Can a jailed Catalan leader become MEP? Judges open door to asking EU’s top court
Spain's Supreme Court admits appeal from former vice president’s defense to consult Court of Justice on immunity issue
Spain’s Supreme Court has opened the door to asking the European Union’s Court of Justice whether Oriol Junqueras, a jailed Catalan pro-independence leader, should be allowed to become MEP after winning a seat in May's European election.
Junqueras, former vice president of Catalonia and leader of the Esquerra party, was not granted permission to leave jail to take the oath of office in Madrid — a formality that prevented him from taking up his seat in the European Parliament.
Junqueras is one of a number of former Catalan government officials and activists currently awaiting a verdict after being tried by the Supreme Court for their part in the failed independence bid in Catalonia in 2017.
On Tuesday, the court admitted an appeal from Junqueras' lawyer to consult the EU high court, establishing a three-day deadline for all parties to present their arguments on whether the enquiry should take place and what it should consist of.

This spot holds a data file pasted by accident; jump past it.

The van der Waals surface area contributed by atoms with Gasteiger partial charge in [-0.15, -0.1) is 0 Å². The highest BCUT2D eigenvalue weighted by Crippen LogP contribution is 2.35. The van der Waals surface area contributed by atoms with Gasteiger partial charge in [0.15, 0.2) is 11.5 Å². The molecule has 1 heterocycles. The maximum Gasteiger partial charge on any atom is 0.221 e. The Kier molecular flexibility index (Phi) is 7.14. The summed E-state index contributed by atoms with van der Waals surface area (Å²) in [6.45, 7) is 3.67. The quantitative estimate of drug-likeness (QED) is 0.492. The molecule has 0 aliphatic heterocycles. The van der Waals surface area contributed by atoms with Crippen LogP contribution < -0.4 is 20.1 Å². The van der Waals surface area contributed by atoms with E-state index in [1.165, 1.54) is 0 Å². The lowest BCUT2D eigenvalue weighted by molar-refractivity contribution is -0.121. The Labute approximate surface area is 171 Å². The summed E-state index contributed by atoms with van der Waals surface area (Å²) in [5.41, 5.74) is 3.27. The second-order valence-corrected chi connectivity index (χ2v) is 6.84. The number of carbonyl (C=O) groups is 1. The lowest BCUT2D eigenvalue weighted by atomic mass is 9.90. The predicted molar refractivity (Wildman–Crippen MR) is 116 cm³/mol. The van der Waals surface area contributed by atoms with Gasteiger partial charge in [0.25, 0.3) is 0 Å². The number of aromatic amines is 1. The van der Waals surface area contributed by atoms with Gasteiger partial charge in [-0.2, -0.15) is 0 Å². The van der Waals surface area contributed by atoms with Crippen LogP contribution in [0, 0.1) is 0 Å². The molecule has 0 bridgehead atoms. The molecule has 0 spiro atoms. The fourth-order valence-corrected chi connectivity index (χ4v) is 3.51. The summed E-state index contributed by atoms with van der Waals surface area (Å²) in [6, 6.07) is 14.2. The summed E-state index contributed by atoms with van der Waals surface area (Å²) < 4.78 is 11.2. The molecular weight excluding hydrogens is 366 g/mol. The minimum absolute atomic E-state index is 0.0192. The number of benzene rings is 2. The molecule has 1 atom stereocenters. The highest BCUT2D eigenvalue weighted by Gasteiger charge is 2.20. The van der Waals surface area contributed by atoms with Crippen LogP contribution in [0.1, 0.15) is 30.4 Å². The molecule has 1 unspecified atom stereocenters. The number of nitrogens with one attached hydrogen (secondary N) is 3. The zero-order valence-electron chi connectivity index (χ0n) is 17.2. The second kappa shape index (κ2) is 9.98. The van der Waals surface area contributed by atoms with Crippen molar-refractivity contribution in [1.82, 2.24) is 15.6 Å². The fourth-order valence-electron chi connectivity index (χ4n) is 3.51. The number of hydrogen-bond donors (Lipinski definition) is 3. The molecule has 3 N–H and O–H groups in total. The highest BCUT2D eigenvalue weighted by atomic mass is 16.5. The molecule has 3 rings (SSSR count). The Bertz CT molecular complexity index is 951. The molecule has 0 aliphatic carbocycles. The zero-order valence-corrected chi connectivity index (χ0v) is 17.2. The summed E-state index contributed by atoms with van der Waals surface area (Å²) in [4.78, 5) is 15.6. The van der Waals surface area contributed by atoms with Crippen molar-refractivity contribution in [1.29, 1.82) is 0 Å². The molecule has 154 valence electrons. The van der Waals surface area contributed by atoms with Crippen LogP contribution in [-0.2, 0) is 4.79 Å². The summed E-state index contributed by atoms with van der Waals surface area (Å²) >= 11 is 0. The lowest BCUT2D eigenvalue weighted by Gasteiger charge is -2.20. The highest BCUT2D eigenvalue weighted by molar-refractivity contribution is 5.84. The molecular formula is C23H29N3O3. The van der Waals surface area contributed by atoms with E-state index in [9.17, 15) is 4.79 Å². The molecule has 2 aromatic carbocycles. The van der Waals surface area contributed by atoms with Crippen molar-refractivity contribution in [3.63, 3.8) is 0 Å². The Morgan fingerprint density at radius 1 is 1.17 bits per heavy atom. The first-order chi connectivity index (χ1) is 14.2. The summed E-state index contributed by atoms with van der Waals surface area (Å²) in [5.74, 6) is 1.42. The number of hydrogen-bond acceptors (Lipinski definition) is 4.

The appeal from Junqueras' lawyer came after the Supreme Court upheld the prosecutor's objections to the former vice president leaving jail to attend the ceremony that would allow him to take up his seat in Brussels.
The legal argument revolves around how far the right to immunity of MEPs extends, with Junqueras' lawyer arguing that his client enjoyed immunity from prosecution from the moment he was elected to the European Parliament.
However, the prosecutor says that immunity is only applicable once individuals have gone through all the procedures required to take up their seats, culminating in Strasbourg on July 2 with the first plenary session of the new EU term.
Former Catalan president Carles Puigdemont and his former minister Toni Comín, who are both in exile, are in a similar position, with the seats of all three of the new MEPs declared vacant by Spain’s electoral authority.
Conversation with former Spanish president
Meanwhile, José Luis Rodríguez Zapatero, who was President of Spain between 2004 and 2011, told RAC1 radio station on Tuesday that he briefly spoke to Junqueras over the phone before the trial in the Supreme Court began.
Rodríguez Zapatero said Junqueras argued for dialogue on the independence issue, declaring himself an "advocate for dialogue and understanding." The former president added that he would speak to Junqueras again should the opportunity arise.